Some 29 people have been injured by an explosion in the Chelsea area of New York City.
Mayor Bill de Blasio said the blast, which went off in 23rd Street on Sixth Avenue at around 9 pm on Saturday, is being treated as "intentional."
However, he stressed there is no evidence of a terrorist connection.
At a news conference he said,
New York City experienced a very serious incident. All elements of our first responders have been a part of the operation here. Injuries are significant. At this point we can confirm none of those injured are likely to die. We also want to be upfront and say there is no evidence at this point of a terror connection to this incident. This is preliminary information and something we will be investigating very carefully but there is no evidence of a terrorist connection.
He added, "There is no specific and credible threat against New York City at this time," but confirmed, "This was an intentional act."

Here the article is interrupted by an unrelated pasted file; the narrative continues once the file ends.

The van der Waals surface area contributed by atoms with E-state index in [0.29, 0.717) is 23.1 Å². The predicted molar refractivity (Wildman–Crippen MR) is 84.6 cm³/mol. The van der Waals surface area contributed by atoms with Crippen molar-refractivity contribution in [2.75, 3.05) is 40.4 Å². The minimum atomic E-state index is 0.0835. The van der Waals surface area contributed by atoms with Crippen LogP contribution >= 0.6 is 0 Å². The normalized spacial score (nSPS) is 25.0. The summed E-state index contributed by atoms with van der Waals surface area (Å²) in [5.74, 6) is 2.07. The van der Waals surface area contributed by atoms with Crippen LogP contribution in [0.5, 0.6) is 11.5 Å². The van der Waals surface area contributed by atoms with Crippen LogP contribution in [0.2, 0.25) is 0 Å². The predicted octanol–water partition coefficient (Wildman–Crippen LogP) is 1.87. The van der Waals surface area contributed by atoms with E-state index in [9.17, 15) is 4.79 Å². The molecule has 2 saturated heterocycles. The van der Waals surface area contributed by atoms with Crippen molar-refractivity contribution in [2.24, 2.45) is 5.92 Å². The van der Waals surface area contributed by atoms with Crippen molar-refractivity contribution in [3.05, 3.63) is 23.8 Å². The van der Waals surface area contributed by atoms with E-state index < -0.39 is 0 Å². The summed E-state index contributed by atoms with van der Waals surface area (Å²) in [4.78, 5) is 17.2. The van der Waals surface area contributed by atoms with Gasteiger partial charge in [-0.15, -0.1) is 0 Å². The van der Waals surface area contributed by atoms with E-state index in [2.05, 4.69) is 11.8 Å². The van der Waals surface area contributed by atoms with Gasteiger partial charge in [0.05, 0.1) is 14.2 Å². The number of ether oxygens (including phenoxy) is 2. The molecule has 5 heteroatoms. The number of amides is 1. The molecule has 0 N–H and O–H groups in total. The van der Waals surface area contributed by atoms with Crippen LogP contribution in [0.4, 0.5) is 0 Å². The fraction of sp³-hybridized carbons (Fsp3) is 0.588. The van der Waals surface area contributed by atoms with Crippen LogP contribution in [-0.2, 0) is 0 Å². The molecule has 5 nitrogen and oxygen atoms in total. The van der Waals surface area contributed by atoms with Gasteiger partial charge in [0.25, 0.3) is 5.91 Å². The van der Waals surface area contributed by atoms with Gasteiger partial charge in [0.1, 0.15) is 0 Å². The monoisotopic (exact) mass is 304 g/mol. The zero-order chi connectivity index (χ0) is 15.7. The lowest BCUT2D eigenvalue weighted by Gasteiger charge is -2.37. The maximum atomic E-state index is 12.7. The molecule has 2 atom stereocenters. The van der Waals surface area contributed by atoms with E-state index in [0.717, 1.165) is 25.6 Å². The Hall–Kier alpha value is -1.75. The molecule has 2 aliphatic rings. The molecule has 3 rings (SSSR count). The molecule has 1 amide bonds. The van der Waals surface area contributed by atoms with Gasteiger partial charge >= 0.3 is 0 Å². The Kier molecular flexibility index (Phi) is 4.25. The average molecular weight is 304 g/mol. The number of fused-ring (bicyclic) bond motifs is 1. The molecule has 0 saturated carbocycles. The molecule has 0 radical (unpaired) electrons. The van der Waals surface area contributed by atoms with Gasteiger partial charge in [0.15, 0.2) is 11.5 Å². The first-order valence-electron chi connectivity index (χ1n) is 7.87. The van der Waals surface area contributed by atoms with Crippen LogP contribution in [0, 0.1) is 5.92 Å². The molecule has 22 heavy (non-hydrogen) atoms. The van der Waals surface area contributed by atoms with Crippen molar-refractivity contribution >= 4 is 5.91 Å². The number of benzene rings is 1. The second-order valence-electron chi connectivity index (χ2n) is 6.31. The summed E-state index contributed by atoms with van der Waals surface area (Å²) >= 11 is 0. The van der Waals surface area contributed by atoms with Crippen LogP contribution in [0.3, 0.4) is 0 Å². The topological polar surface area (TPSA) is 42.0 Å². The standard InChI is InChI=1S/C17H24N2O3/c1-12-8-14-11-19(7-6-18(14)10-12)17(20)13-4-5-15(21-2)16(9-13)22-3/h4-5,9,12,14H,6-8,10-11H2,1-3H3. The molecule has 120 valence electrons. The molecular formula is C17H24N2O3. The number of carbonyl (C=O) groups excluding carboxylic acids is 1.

The blast ripped out windows and sent glass flying through the area.
Early social media reports claimed it could be heard a number of blocks away.
Police found a second device that is believed to be a pressure cooker hooked up with wires.
New York Police Commissioner James O'Neill said officers found a video of the incident and are investigating.
We do have video, and we see the explosion and we're going to use this to help us in our investigation. Right now, it appears that the explosion took place outside on the street.
The explosion is not being linked to the blast in New Jersey earlier that day.
A device went off as runners prepared to take part in a charity race in Seaside Park.
The event had been delayed because of an unattended bag. The bomb went off in a garbage bin and the race was canceled. There were no reports of injury.